Scott Smith Raising Campaign Funds with Anti-Immigration Rhetoric
Former Mesa Mayor and GOP gubernatorial candidate Scott Smith, known as a relative moderate on immigration, is joining in the inflammatory anti-immigrant rhetoric of his colleagues in a bid to score campaign contributions.
In an e-mail fundraising blast sent out to potential contributors on Monday, Smith bashed Barack Obama, unnamed "liberal attorneys," and "illegal border crossers," in a hard-line screed reminiscent of disbarred, disgraced ex-county attorney Andy Thomas, also a GOP candidate for governor.
President Obama's immigration policy is an abject failure, claims Smith in the e-mail, and "threatens lives and our national security."
"Instead of granting blanket amnesty to thousands of people who entered our country illegally, the President should first secure our border," he adds.
"Blanket amnesty"? Is that a reference to the President's Deferred Action for Childhood Arrivals program? If so, DACA, as the name suggests, only defers removal proceedings for two years at a time, and only applies to DREAMers who meet certain conditions.
It's hardly amnesty, blanket or otherwise. Smith knows better.
One quote in the e-mail, putatively from Smith (though, as we all know, written for him by some hack), springs out in large font, from a red background.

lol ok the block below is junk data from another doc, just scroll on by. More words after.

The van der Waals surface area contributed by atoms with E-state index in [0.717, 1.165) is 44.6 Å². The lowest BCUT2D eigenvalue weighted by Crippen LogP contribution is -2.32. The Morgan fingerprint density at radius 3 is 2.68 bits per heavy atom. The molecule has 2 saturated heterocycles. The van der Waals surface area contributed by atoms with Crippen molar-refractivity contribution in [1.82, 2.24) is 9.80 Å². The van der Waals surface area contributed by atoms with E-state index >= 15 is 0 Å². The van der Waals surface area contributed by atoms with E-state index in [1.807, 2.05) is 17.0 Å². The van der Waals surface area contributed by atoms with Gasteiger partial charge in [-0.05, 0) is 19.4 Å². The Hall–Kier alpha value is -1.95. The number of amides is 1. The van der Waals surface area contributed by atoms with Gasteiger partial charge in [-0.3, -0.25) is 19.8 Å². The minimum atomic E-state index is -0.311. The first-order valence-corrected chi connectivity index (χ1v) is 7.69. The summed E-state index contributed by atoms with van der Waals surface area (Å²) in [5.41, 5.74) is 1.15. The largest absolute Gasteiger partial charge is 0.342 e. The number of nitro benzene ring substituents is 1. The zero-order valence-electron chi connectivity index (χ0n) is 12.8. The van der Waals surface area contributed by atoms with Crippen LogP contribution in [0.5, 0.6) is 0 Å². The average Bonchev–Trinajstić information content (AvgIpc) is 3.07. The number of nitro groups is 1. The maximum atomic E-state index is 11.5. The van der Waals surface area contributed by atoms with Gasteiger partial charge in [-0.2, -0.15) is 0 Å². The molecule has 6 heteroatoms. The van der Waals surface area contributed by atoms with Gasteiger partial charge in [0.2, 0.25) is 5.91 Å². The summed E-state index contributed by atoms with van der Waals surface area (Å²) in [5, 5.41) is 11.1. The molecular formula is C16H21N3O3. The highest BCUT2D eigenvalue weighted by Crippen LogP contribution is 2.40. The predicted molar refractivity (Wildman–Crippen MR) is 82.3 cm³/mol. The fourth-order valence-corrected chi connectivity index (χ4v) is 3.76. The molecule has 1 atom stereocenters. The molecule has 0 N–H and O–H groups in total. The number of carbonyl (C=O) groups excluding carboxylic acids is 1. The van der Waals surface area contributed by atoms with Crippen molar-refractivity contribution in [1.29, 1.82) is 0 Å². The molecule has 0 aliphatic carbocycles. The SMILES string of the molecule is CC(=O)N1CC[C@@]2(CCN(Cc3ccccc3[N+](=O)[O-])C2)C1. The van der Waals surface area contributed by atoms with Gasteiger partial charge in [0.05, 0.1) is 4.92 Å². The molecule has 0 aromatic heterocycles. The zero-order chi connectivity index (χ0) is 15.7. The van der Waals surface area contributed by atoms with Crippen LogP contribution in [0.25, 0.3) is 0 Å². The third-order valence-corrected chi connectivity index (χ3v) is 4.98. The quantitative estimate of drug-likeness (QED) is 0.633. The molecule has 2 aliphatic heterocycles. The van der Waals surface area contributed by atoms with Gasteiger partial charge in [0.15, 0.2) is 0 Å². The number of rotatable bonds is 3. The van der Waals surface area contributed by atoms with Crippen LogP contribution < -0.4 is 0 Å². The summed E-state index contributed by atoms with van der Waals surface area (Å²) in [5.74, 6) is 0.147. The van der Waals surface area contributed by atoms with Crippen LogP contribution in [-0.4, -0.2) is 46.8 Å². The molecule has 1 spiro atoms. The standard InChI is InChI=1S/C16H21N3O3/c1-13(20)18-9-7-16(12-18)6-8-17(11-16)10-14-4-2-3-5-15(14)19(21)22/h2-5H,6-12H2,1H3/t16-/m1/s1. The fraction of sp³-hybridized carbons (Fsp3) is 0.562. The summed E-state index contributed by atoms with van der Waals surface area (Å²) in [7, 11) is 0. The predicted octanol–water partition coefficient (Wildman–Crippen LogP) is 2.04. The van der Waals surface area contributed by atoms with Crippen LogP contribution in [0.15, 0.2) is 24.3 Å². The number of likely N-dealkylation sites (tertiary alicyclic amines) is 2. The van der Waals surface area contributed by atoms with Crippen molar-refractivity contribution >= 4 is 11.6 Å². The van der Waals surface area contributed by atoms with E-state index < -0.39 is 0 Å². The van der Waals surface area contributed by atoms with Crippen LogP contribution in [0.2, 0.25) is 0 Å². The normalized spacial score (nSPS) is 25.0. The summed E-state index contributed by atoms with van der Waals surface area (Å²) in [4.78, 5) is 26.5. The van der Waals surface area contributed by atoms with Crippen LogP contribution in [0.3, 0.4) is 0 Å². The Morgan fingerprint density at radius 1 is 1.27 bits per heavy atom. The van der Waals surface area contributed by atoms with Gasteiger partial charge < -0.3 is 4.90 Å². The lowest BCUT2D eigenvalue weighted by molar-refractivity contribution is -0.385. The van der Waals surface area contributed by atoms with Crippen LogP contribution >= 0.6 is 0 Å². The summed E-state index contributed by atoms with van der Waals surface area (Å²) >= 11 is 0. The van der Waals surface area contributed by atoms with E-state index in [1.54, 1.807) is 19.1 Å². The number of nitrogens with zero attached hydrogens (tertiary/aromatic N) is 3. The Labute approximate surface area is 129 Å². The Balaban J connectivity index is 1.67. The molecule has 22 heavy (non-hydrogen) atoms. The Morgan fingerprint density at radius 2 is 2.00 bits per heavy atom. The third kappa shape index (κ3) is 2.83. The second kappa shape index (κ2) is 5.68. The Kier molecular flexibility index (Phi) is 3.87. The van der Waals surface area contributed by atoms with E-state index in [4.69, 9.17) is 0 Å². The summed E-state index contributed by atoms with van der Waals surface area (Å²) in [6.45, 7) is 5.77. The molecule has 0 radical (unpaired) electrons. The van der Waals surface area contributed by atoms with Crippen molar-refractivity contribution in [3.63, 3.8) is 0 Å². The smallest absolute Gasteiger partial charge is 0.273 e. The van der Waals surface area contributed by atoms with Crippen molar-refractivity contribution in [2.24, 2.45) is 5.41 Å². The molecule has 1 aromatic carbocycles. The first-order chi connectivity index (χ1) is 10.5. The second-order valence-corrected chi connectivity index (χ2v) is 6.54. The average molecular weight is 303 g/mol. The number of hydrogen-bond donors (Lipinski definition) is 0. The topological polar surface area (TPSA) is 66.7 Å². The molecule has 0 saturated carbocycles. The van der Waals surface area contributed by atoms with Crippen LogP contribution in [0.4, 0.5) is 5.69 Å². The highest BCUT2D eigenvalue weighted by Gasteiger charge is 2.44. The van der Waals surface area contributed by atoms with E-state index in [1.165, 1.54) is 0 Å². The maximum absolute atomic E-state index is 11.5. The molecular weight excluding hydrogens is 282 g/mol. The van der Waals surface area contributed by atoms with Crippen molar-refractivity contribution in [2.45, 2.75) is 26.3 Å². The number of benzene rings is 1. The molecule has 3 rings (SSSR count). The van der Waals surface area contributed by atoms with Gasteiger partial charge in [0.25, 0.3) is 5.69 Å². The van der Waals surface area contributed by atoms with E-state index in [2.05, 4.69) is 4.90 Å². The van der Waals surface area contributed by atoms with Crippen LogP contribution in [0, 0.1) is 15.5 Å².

"If you cross into this country illegally," it warns ominously, "you will be removed just as quickly as you got here, no matter who you are."
Repeating a claim he made in a gubernatorial debate on KFYI 550 a.m., Smith states that he's asked DHS to "use the Expedited Removal Hearings process" to fast-track the deportations of recent arrivals from Central America, including the 52,000 unaccompanied minors who have been taken into custody since October.
Smith spokesman David Leibowitz maintained via e-mail that what Smith was advocating could be done under current federal law.
Leibowitz said in part that:
"[The Mayor] believes that when it comes to the recent surge we've experienced at the border, that the best solution is to use expedited removals to send a clear message meant to defeat the cartels - if you come here illegally, you will be sent back. Again, this process is in accordance with US law."
Not according to immigration law expert Karen Tumlin, managing attorney of the National Immigration Law Center's Los Angeles office.
Tumlin says that the children coming to the U.S. from countries other than Mexico and Canada cannot be placed into expedited removal due to a 2008 law signed by President George W. Bush.